Carisbrook for sport and build on Bathgate Park, meeting told

Resource management consultant Don Anderson outlines his plan for Carisbrook at a meeting in...
Resource management consultant Don Anderson outlines his plan for Carisbrook at a meeting in Dunedin last night. Photo by Craig Baxter.
Carisbrook would be retained as the home for sports fields in South Dunedin and Bathgate Park developed for new affordable social housing under a proposal floated at a meeting in Dunedin last night.

Dunedin resource management consultant Don Anderson was among about 40 people - about half of them Dunedin city councillors or council staff - who gathered at Carisbrook last night to discuss the venue's future.

Mr Anderson, a qualified planner, received an enthusiastic reception as he laid out his vision, which envisaged Carisbrook's Railway and Neville St stands, and part of the terrace, being removed to provide greater access to the playing surface.

The main stand and corporate complex would be retained.

The change would allow Carisbrook to become the centre for outdoor recreation in South Dunedin, he said.

Too much time, effort and money had been spent developing Carisbrook's pitch into a playing surface of international quality for it to go to waste, he believed.

"Don't destroy it. The turf is too valuable to be swept away, in my view, by a bulldozer."

The change would also allow the development of nearby Bathgate Park - home to a collection of community sports fields - to meet the demand for better-quality housing and help revitalise the area, he said.

The 50,000sq m park had space for housing providing 500 beds in an area desperately in need of new housing, he believed.

"Some of those houses should not be habitable.

"They should be pulled down ... but the problem is, where do those people go?" Mr Anderson was among about 10 speakers to address last night's meeting, which was organised by the Dunedin City Council to begin community consultation on the future of Carisbrook.

Dunedin Ratepayers and Householders' Association chairman Lyndon Weggery, addressing the meeting, was concerned the timeline meant a report going to the council's finance and strategy committee in September.

  He urged the council to "stop, pause and reflect" before deciding Carisbrook's future.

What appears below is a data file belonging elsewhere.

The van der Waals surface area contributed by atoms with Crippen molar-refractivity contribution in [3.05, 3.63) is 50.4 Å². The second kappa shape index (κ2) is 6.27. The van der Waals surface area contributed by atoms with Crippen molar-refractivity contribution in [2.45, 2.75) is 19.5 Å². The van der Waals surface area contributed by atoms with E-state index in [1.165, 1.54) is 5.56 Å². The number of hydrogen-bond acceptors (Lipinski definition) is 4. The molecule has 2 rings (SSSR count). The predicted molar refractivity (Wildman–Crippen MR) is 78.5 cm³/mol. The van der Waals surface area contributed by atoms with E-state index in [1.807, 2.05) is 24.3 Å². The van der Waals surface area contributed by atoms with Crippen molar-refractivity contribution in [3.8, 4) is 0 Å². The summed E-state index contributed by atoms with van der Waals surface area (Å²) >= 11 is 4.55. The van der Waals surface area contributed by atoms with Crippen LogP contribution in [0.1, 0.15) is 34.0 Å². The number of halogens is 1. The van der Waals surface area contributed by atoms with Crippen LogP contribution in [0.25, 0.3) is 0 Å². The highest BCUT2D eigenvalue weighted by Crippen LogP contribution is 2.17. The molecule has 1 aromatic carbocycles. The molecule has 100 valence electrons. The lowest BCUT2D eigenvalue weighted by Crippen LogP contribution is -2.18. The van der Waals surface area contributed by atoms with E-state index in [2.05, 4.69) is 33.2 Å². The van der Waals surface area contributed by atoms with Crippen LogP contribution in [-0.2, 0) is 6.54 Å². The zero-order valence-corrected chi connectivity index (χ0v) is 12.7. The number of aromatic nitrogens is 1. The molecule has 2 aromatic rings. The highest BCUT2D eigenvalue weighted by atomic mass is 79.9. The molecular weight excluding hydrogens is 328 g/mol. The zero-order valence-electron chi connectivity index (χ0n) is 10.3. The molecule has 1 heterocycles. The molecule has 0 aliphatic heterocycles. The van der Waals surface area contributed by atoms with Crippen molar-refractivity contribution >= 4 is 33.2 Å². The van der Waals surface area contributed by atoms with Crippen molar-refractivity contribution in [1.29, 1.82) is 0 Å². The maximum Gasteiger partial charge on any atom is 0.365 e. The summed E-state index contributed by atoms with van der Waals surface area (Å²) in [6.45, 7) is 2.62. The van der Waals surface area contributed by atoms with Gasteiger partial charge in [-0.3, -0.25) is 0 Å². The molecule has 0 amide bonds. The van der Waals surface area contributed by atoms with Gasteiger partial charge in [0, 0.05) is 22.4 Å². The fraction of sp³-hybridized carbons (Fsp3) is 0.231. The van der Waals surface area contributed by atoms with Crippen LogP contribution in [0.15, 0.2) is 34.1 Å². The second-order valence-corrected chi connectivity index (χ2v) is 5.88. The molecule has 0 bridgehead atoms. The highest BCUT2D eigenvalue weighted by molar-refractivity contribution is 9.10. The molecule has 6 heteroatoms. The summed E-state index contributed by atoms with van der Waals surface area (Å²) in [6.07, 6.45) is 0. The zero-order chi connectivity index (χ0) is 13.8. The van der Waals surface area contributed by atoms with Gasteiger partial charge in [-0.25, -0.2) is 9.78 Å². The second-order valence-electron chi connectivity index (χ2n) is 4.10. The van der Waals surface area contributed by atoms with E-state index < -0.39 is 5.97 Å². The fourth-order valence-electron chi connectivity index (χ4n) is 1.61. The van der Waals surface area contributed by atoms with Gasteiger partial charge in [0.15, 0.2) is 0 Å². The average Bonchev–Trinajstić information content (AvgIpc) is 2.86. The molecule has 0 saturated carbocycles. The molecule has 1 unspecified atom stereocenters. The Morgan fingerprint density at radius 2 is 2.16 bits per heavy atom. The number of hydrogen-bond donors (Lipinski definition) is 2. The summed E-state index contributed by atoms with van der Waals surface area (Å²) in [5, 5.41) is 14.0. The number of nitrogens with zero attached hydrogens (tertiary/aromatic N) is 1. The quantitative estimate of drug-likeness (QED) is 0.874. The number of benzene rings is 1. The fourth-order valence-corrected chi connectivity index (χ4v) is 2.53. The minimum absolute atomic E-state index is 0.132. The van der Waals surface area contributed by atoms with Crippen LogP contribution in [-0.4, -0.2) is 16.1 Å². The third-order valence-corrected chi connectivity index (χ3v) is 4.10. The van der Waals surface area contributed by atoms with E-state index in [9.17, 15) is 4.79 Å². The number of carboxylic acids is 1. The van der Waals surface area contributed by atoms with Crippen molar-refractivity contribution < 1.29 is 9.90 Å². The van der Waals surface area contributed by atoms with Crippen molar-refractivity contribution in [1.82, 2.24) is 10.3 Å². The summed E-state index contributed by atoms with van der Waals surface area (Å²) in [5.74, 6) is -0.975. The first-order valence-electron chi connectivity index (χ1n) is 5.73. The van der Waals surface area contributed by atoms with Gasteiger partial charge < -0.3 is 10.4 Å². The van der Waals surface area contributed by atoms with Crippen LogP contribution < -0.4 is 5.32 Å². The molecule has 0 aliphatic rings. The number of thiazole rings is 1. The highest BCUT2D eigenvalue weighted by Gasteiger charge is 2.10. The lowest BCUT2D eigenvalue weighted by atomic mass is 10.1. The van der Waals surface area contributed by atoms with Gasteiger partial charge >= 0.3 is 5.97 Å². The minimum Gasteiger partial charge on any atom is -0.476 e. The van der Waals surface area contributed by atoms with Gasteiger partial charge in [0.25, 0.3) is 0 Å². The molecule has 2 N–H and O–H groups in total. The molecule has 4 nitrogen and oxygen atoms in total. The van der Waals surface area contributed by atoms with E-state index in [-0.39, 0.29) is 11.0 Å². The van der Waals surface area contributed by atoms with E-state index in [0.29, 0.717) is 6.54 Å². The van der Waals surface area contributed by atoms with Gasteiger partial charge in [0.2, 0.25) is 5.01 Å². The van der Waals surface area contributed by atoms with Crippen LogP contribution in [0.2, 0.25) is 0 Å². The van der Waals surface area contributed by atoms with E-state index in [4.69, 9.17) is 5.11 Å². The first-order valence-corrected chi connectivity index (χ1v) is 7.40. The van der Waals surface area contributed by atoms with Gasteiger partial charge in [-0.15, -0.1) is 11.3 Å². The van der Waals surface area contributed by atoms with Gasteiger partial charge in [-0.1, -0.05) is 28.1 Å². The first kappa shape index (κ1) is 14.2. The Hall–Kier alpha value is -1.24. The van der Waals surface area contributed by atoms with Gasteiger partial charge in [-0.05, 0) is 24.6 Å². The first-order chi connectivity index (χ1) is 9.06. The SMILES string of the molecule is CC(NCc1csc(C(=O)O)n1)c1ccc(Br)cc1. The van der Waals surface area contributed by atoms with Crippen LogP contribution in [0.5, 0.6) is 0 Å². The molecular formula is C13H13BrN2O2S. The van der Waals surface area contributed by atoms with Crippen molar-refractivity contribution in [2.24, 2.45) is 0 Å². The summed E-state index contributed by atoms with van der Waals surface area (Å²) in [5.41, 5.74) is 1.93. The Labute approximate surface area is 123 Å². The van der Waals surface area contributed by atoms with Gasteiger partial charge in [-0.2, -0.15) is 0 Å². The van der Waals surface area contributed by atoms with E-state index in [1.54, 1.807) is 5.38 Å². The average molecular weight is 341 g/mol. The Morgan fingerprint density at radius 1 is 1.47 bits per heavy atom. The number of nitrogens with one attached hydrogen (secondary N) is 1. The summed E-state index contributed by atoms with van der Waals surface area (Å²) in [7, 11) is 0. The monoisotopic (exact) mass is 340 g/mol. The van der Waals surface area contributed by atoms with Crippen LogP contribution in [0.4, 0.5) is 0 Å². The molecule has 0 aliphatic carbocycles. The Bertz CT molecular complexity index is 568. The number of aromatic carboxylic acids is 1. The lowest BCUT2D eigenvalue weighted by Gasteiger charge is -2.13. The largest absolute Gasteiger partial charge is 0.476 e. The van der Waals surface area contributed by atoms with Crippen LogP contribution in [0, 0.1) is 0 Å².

Mayor Peter Chin said the meeting was a first step, but stressed the importance of making a decision by the time the Otago Rugby Football Union vacated the ground on October 1 next year.

After that date, with no rent coming from tenants, the council would begin to incur holding costs of about $440,000 each year, he said.

A second meeting to discuss Carisbrook's future, also open to the public, will be held on July 8.

Submission forms are available on the council website.

Dunedin resource management consultant Don Anderson was among about 40 people - about half of them Dunedin city councillors or council staff - who gathered at Carisbrook last night to discuss the venue's future.

Mr Anderson, a qualified planner, received an enthusiastic reception as he laid out his vision, which envisaged Carisbrook's Railway and Neville St stands, and part of the terrace, being removed to provide greater access to the playing surface.

The main stand and corporate complex would be retained.

The change would allow Carisbrook to become the centre for outdoor recreation in South Dunedin, he said.

Too much time, effort and money had been spent developing Carisbrook's pitch into a playing surface of international quality for it to go to waste, he believed.

"Don't destroy it. The turf is too valuable to be swept away, in my view, by a bulldozer."

The change would also allow the development of nearby Bathgate Park - home to a collection of community sports fields - to meet the demand for better-quality housing and help revitalise the area, he said.

The 50,000sq m park had space for housing providing 500 beds in an area desperately in need of new housing, he believed.

"Some of those houses should not be habitable.

"They should be pulled down ... but the problem is, where do those people go?" Mr Anderson was among about 10 speakers to address last night's meeting, which was organised by the Dunedin City Council to begin community consultation on the future of Carisbrook.

Suggestions:

• Light industrial park for new businesses and those displaced from the city's harbourside - Engineering Dunedin Inc
• Carisbrook as another urban centre, railway innovation zone or retirement village - University of Otago planning students exercise
• Stadium sold; money in trust and used to fund South Dunedin improvements beginning with new branch library - Anne Turvey
• New film, IT and game development zone - Renee Lee

 

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